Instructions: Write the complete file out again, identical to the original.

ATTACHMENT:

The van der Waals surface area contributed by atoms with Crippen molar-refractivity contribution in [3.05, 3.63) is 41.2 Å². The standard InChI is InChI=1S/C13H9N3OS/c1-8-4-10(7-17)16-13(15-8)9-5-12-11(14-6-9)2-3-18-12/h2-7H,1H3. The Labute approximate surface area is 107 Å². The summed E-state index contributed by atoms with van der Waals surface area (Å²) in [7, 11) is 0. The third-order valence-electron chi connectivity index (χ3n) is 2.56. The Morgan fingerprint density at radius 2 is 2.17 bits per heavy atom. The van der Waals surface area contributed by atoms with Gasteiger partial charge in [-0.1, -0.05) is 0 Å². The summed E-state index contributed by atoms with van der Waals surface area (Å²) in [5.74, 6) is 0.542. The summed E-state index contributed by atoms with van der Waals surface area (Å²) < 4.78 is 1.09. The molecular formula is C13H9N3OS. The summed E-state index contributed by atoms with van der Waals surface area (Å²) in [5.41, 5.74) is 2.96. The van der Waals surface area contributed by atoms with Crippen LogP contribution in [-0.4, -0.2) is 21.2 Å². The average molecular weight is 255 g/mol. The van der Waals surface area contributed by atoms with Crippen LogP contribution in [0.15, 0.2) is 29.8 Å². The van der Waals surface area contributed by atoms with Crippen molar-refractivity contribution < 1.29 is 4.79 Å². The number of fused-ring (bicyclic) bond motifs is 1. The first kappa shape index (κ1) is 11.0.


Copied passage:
The van der Waals surface area contributed by atoms with Crippen molar-refractivity contribution in [3.05, 3.63) is 41.2 Å². The standard InChI is InChI=1S/C13H9N3OS/c1-8-4-10(7-17)16-13(15-8)9-5-12-11(14-6-9)2-3-18-12/h2-7H,1H3. The Labute approximate surface area is 107 Å². The summed E-state index contributed by atoms with van der Waals surface area (Å²) in [7, 11) is 0. The third-order valence-electron chi connectivity index (χ3n) is 2.56. The Morgan fingerprint density at radius 2 is 2.17 bits per heavy atom. The van der Waals surface area contributed by atoms with Gasteiger partial charge in [-0.1, -0.05) is 0 Å². The summed E-state index contributed by atoms with van der Waals surface area (Å²) in [5.74, 6) is 0.542. The summed E-state index contributed by atoms with van der Waals surface area (Å²) < 4.78 is 1.09. The molecular formula is C13H9N3OS. The summed E-state index contributed by atoms with van der Waals surface area (Å²) in [5.41, 5.74) is 2.96. The van der Waals surface area contributed by atoms with Crippen LogP contribution in [-0.4, -0.2) is 21.2 Å². The average molecular weight is 255 g/mol. The van der Waals surface area contributed by atoms with Crippen LogP contribution in [0.15, 0.2) is 29.8 Å². The van der Waals surface area contributed by atoms with Crippen molar-refractivity contribution < 1.29 is 4.79 Å². The number of fused-ring (bicyclic) bond motifs is 1. The first kappa shape index (κ1) is 11.0.